A terrible tragedy devastated a Kew Gardens Hills institution this past Thursday afternoon, Erev Rosh Chodesh Av. Congregation Bais Yosef D’Ulem, under the leadership of Rav and Rebbetzin Yaakov Yitzchak Friedman, the Ulemer Rav, suffered a blaze that destroyed the beis midrash and rendered the esteemed couple’s home uninhabitable.
For over 40 years, the shul at the corner of 141st Street and 72nd Road has hummed with the voice of Torah and t’filah till late in the day. “Baruch Hashem, we are happy to be alive,” related Rav Friedman, standing beside his Rebbetzin with his eyes peering at the damage to his shul and home this past Tuesday afternoon. I was part of a small team that brought the shul’s chairs and tables to the next-door backyard as demolition plans were being developed. I was informed that the Rav exclaimed a similar statement when he arrived at the scene on Thursday.
“Rabbi Friedman’s Shul,” as the makom t’filah is affectionately known, is widely known as Queens’ Shacharis answer to Cong. Shomrei Shabbos Anshei Sfard of Boro Park. Congregants landing at an area airport can rest assured that they will have a Shacharis minyan available, regardless of the hour. The vibrant facility recently underwent an expansion that included an enlargement to the basement and private mikvah for the Rav, and it welcomes Orthodox Jews from every walk of life. The Rav and his k’hilah are the embodiment of Ki veisi beis t’filah yikarei l’chol ha’amim, always being accessible to any Jew in need.
“It goes without saying that Rabbi Friedman’s Shul is a focal point of the Kew Gardens Hills community, as it provides a service like no other in the area,” said longtime shul member Bernie Shafran. “While most shul schedules are limited, anyone and everyone is comfortable dropping in for a Shacharis minyan at Bais Yosef D’Ulem often until midday.” Bernie gave the Rav the title of a “true tzadik” for his graciousness of welcoming Yidden irrespective of their backgrounds.
“The day was very emotional,” explained Adam Sokol, a member at Bais Yosef D’Ulem for over two decades. “As I saw our shul go up in flames, I was immediately reminded of the upcoming fast of Tish’ah B’Av and how this devastating fire was not the best entrance for The Nine Days. But, as often is the case in Jewish culture, good emerges from the bad. Yes, of course we are deeply saddened, but we are ten times more gladdened by the prospect of rebuilding our shul and the home of the Rav and Rebbetzin.”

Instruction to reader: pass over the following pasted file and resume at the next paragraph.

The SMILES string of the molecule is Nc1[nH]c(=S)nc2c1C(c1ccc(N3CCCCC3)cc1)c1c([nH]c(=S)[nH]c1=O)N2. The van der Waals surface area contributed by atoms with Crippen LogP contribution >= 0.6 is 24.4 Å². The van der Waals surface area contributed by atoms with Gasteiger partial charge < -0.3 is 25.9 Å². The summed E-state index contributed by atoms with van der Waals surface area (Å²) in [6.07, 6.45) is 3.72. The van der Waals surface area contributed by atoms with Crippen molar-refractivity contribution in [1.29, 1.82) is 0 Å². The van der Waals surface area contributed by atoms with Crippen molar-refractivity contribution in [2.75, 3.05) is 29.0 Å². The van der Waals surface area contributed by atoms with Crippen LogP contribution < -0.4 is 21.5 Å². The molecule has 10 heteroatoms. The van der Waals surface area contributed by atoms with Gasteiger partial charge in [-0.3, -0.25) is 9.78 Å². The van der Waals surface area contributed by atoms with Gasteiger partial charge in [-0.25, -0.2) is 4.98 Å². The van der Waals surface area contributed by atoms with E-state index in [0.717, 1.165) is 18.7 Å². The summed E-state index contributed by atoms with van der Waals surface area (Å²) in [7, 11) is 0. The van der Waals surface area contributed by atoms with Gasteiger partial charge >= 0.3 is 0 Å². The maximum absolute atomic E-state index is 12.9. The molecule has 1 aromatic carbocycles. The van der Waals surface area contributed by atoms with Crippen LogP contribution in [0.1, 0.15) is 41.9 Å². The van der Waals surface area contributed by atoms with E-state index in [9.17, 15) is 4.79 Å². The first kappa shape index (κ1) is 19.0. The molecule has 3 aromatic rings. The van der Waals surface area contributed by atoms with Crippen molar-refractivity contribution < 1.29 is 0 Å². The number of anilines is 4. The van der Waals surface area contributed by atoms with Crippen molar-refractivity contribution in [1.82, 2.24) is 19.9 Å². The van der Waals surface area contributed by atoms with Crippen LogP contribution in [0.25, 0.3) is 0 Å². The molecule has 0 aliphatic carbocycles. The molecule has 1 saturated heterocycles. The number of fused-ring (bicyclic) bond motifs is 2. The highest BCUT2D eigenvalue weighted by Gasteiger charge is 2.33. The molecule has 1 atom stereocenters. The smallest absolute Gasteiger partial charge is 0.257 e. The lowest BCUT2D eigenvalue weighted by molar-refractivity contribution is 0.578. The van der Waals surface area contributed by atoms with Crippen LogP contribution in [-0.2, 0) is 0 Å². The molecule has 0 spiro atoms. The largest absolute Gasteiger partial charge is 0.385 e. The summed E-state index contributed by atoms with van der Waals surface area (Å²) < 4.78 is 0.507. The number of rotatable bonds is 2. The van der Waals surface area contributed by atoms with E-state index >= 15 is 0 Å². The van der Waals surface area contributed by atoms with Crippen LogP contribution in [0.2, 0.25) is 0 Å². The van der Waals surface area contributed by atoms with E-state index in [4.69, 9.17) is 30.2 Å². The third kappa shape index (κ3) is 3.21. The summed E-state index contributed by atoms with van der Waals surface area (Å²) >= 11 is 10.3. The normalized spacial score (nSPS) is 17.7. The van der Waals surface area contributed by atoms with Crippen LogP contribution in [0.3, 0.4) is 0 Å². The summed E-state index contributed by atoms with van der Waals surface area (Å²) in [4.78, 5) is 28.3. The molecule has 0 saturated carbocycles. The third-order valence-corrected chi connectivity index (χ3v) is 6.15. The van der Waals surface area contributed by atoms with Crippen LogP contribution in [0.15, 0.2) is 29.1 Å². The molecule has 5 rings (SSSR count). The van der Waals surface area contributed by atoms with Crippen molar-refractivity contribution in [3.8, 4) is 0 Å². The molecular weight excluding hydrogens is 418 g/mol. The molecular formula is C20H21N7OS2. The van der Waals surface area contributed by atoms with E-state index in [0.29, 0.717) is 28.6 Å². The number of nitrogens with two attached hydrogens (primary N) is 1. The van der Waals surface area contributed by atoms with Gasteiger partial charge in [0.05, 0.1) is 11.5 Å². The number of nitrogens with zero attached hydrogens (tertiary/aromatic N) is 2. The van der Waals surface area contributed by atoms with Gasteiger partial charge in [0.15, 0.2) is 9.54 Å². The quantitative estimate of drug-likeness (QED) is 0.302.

As the fire raged, Adam became the liaison between the fire chief and the community. First, he, alongside the growing team of volunteers, ascertained that the synagogue and residence were void of people. Meanwhile, Adam placed the necessary phone calls to obtain the code to the aron kodesh, a fireproof safe that did its job of keeping the sifrei Torah intact without the acrid smell of smoke or residue from the inferno. Once allowed inside, Adam passed the sacred scrolls to prearranged volunteers, which included members from our community’s host of chesed organizations, including Chaverim of Queens and Great Neck, Hatzolah of Queens and Great Neck, Misaskim of Queens, and Queens Borough Safety Patrol – Shmira.
In the aftermath of the fire, Adam remarked, “The Rav’s talis bag, which was mere inches from the source of the blaze, suffered just a sprinkling of water, and the Rav’s talis and t’filin remained unscathed. These are the wonders of Hashem.”
Daniel Kronengold, a resident of the Upper West Side who regularly spends Shabbos in the Bronx at the Young Israel of Bay Chester (COOP City), was privileged to be part of the final Shacharis that day. Following the advice of a community member, Daniel attended the 12:30 p.m. minyan, his second time in the shul. Daniel arrived for k’rias haTorah and was zocheh to have enough people stay for him to recite a heicha k’dushah. Daniel recalled a memorable conversation afterwards with Avraham Kaufman, a Sephardic man who leads a shiur, and offered him a brachah for a shidduch. “I work in a Queens government office and found the shul as a resource for a minyan. This was my first time being able to daven with a minyan there, and one I will never forget.”
Eli Glaser, a founding member who now has his son and grandson counted amongst the shul’s members, had nothing but sweet words for the Friedmans. “We are known as the shul that welcomes with open arms because of our Rav and Rebbetzin who are there for everyone. They love the community, and the past few days has shown how the community loves back.” Eli explained how the Rav lives a life completely dedicated to Hashem and His Torah and is far removed from the nuances of a smartphone and the concept of texting. Many of us found out about the heartbreaking fire and shared the donation link on these devices. “It is our fervent prayer to be back on our feet full force, bigger and better.”